Coptic Church’s photography competition unites Christians and Muslims

23-01-2019 12:57 PM

Nasser Sobhy - Mariam Farouq - Michael Girgis


“The prize from the Church has a different taste!” That was the comment given by Ahmad Hamed, a Muslim, when asked by the Egyptian media on how he felt about winning the first prize in a photography competition organised by the Coptic Orthodox Church.
“I’ve won numerous prizes inside and outside Egypt,” Mr Hamed, a professional photographer said, “one of them in a competition by the United Nations, but none can compare to this. I was handed the prize by Pope Tawadros in person, with a warm-hearted, loving smile, in an event that epitomised sublime human values.”
Mr Hamed won the competition category themed “Egypt, the Human” for professional photographers with a photograph of Muslim worshippers praying in a public square. One of them wears a T-shirt carrying on its back a print of a crescent embracing a cross. As the man knelt in prayer, the emblem was very obvious.

Memorable year
The year 2018 marked three singular occasions in the modern history of the Coptic Orthodox Church: 50 years on the manifestation of the Holy Virgin above the domes of her church in Zaitoun, Cairo; 50 years on the foundation of St Mark’s Cathedral in Abbassiya, Cairo; and the centenary of the establishment of Sunday Schools in the Coptic Church. The Media Centre of the Coptic Orthodox Church decided to celebrate these occasions in a special way: last February it launched a photo contest under the title, “Egypt the Beautiful”, organised under the auspices of Pope Tawadros II.
The contest ran on three levels, one for professional photographers above 18, one for amateurs of all ages, and one for university students. It covered three axes: Egypt, the human; Egypt, the rock; and Egypt, the moon. The first focused on the people of Egypt; the second on Egypt’s antiquity and monuments; and the third showcased the beauty of nature in Egypt.
The contest, as announced by the Media Centre, was open to all Egyptians inside and outside Egypt, and participation was free of charge.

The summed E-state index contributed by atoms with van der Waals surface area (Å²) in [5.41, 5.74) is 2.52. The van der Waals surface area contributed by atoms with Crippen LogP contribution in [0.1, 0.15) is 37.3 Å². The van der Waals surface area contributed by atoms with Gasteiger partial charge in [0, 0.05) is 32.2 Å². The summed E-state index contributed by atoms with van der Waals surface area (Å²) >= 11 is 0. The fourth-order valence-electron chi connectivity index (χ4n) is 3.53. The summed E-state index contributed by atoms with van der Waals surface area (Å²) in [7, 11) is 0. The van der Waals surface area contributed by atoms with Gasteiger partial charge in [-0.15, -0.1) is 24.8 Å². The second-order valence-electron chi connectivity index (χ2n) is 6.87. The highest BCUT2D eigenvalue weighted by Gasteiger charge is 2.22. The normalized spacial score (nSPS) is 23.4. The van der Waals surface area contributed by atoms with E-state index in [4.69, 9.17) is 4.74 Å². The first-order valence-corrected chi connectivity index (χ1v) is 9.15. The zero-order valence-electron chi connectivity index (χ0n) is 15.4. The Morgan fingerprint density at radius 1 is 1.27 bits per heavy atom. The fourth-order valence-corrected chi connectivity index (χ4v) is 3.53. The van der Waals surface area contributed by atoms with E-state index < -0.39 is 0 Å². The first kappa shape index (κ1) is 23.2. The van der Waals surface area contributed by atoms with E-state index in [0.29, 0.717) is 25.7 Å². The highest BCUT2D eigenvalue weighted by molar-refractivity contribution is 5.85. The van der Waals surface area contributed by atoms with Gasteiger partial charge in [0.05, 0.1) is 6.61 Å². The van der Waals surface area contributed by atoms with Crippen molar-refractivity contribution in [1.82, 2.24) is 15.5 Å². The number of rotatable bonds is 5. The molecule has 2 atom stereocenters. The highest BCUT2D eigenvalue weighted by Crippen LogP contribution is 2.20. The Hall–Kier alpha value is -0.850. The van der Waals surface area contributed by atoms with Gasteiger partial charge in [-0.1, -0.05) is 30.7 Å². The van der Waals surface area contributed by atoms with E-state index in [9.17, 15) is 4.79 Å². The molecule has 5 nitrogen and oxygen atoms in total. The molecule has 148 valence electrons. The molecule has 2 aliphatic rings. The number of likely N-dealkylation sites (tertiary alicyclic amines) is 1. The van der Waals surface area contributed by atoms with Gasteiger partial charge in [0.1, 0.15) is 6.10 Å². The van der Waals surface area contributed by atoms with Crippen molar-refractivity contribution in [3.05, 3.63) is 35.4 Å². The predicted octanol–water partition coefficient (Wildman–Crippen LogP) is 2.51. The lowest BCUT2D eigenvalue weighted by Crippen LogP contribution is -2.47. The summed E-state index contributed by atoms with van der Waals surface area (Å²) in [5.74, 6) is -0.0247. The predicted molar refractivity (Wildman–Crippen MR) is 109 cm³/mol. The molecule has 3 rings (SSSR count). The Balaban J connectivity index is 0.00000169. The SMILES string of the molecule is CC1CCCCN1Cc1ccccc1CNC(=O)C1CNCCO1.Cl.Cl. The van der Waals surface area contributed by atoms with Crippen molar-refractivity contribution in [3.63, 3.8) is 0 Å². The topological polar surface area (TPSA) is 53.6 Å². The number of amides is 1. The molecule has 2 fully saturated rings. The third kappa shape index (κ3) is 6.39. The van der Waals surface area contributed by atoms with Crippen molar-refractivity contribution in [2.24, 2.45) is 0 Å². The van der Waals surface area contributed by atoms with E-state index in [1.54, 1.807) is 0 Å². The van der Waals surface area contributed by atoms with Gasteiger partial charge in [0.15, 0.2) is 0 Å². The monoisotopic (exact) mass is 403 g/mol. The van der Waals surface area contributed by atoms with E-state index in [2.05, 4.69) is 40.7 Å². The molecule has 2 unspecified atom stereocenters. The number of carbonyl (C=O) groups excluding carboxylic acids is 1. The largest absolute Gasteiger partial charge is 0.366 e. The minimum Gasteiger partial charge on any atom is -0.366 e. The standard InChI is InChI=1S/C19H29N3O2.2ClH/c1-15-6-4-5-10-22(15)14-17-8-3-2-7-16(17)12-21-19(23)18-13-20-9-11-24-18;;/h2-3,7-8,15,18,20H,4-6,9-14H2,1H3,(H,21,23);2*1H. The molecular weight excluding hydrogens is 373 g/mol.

On 15 January 2019, the winners of the contest were announced and handed their prizes by Pope Tawadros in a ceremony held at Anba Rweiss Theatre in the grounds of St Mark’s Cathedral in Abbassiya, Cairo.
The first prize in the various categories amounted to EGP15,000; the second prize EGP10,000; and the third EGP5,000. There were five incentive prizes for EGP3,000 each, and 10 for EGP1,000 each.
The participating photos were put on public display in an exhibition at the front hall of Anba Rweiss Theatre.

”God in her heart, Egypt before her eyes”
Pope Tawadros presided over the awards ceremony which was presented by renowned media person Dina Abdel-Karim. Attending was Nabila Makram, Egypt’s Minister of State for Emigration and Egyptian Expatriate Affairs.
Anba Rweiss Theatre was packed. The foremost Egyptian news site youm7.com touted the event under the titles: “Women in hijab in the Cathedral … How did Pope Tawadros move the Church’s celebrations to the Egyptian street? .. He launched a photo contest and Muslims swept the prizes .. the winning photos were hung at Anba Rweiss Theatre, reflecting the real spirit of Egypt.”

It went on to write that the theatre hall was packed with Muslims and Christians; “women in hijab were all around. Muslims especially took numerous photos and selfies; it was the first time they had set foot at St Mark’s.”
The ceremony started off with the national anthem followed by hymns and praises sung by the David Choir. A documentary on the competition was screened.
Sarah Fuad Fayez, coordinator of the competition gave a word in which she said that the photography contest translated the Church’s desire for interaction and empathy through visual, artistic expression.
For his part, veteran artist Ramsis Marzouq praised the Church’s initiative in launching the competition, and said the photographs submitted were of admirable artistic quality.
When it was time for Minister Nabila Makram to give a short speech, she described the Coptic Church as “an Egyptian Church that holds God in her heart and Egypt before her eyes”. The competition, she said, epitomised that, since it was open to all. She asked for permission from the Pope to post the winning photo as a cover picture on the Ministry’s website.

Pope Tawadros: Art of belonging
Pope Tawadros spoke of the value of art. “If words can carry the thoughts of men and women,” he said, “art is the vehicle that carries their sentiments and feelings.”

The Church is no stranger to art in all its forms, the Pope said, citing icons and melodies as living examples.
“But there is one art that appears to be receding under the influence of globalisation,” Pope Tawadros said, “that is the art of ‘belonging’. This competition has been a means of cultivating loyalty and belonging to Egypt.” He thanked the Coptic Media Centre for organising the competition.
It was then time for handing the winners their prizes. Participating in the competition were 300 contestants from Egypt, Morocco, Kuwait, and Saudi Arabia.

The first prizes in “Egypt, the human” went to professional photographer Ahmad Hamed and amateur photographer Ola Muhammad; “Egypt the Rock” to professional Ihab Ossama and no amateurs had submitted photos; and “Egypt, the moon” to Ahmad Emad Hamdy as professional and Anas Kamal Abdel-Gawad as amateur.

Watani International
23 January 2019

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